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Monday, April 14, 2014

Carrots

Carrots:


I recently wrote about asparagus saying that I associate asparagus with Easter.  A couple of people said they associated carrots with Easter.  Well, I suspect that they associate the carrots with the Easter Bunny.  Actually, rabbits eat the green tops of the the carrot, while we eat the orange root.   Asparagus is a spring vegetable, while locally grown carrots are in season in the summer and fall.  Both vegetables are available year round.  Well, anyway, I've never written about carrots.  So, here goes.

The carrot is a root vegetable.  It is usually orange in color , though purple, red, white and yellow varieties exist.  The carrot has a crisp texture when fresh.  The most frequently eaten part of the carrot is the taproot., although the greens are eaten as well.

The carrot is native to Europe and southwestern Asia.  Today's carrot has been selectively bred for its enlarged and more palatable, less woody-textured edible taproot.   Carrots  get their characteristic orange color from beta-carotene.  Massive overconsumption of carrots can result in carotenosis, a benign condition in which the skin turns yellow.  In fact poultry producers use carrot extracts to alter the color of egg yolk.  Today the largest producer of carrots is China followed by Russia, and then a close third is the U.S.

There are two broad classes of carrot varieties, eastern carrots and western carrots.   Eastern carrots were domesticated in central Asia in the tenth century.  Specimens of eastern carrots that survive today are commonly purple or yellow and often have branched roots.  Western carrots emerged in the Netherlands in the seventeenth century.  They have the orange color from their abundance of carotene.  Today the city of Holtville, California promotes itself as the "Carrot Capital of the World".

Traditional medicine has used the carrot root to increase blood flow to the pelvic area and the uterus, to reduce flatulence, to treat digestive problems, intestinal parasites, and tonsillitus or constipation.   The beta-carotene along with other carotenes in carrots are partly metabolized into vitamin A.  Lack of vitamin A can cause poor vision including night vision, and this can be remedied by adding vitamin A to the diet.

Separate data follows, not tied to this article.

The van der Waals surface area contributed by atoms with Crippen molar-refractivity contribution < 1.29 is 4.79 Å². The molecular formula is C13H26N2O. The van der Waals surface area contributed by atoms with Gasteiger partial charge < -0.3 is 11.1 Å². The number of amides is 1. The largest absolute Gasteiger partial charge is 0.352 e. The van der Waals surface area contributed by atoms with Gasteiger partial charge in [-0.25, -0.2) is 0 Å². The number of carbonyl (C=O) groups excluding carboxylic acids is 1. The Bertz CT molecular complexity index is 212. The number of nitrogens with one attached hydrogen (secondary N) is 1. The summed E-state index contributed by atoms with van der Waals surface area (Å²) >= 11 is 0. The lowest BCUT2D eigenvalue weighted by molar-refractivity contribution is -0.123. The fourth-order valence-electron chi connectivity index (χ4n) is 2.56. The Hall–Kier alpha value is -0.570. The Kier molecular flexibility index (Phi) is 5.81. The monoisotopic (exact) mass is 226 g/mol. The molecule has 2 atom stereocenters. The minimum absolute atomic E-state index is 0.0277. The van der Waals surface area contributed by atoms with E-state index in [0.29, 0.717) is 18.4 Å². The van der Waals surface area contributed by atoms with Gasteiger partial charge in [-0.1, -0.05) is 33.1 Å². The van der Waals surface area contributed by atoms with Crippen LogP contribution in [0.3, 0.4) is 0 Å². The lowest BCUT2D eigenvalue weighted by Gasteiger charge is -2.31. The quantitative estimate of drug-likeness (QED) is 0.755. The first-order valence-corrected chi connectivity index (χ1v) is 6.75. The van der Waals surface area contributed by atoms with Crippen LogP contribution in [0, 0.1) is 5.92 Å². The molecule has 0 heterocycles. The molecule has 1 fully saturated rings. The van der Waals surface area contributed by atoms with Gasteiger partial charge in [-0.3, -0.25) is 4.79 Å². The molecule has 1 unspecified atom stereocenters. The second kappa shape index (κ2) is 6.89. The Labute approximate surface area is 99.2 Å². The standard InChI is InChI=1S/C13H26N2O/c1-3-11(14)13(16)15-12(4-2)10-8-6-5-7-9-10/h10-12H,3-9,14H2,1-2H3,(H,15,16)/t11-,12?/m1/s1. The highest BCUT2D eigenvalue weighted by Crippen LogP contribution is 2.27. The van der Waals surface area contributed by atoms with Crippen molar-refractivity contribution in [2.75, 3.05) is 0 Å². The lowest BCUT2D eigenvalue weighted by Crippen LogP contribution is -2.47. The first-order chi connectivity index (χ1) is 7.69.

When I started in the produce business carrots came mostly with the tops still attached.  We would give the tops a twist to remove the tops as the bunches were sold.  Today carrots mostly come in a plastic bag with the tops already removed.   We  always were told that carrots were good for your eyes.  My father would say, "You've never seen a rabbit wearing glasses, have you?"

All varieties of carrots contain valuable amounts of antioxidant nutrients.  In a recent study of fruit and vegetable intake by color orange/yellow were found to be most productive against cardiovascular disease, and carrots were found to be the single most risk reducing food.   The anticancer benefits of carrots have been best researched in the area of colon cancer.

Carrots can be chopped and boiled, fried, or steamed, and cooked in soups and stews as well as baby and pet foods.   So called baby carrots or mini carrots are just regular carrots cut down.  Together with onion and celery carrots are one of the primary vegetables used in a "mirepoix" to make various  broths.

Select carrots that are firm , smooth, relatively stright and bright in color. Avoid carrots that are excessively cracked or forked as well as those that are limp or rubbery.   The trick to storing carrots is to minimize the amount of moisture they loose.  Store them in a plastic bag or wrapped in paper towel in the coolest part of the refrigerator.  They should last a good two weeks.  Carrots should be stored away from apples, pears, potatoes, and other fruits and vegetables that produce ethylene gas, since it will cause them to become bitter.

So....Eat up!  Enjoy! I'll show you how.

Simple but good:

.Minted Carrots with Pumpkin Seeds:

6 medium sized carrots peeled and cut into turned pieces
1/2 tablespoon fresh chopped parsley
1 tablespoon fresh chopped mint
1 tablespoon chopped pumpkin seeds
2 tablespoons lemon juice
extra virgin olive oil to taste
salt and cracked black pepper to taste

Bring slightly salted water to a boil in a steamer.  Steam carrots until al dente'.   Combine rest of ingredients and toss with carrots. 
(Turned carrots: Peel and cut off ends of carrot. Make a diagonal cut1/2 inch from the tip of the carrot.  Turn the carrot so the diagonal cut is going in the opposite direction of you knife. Make another cut.)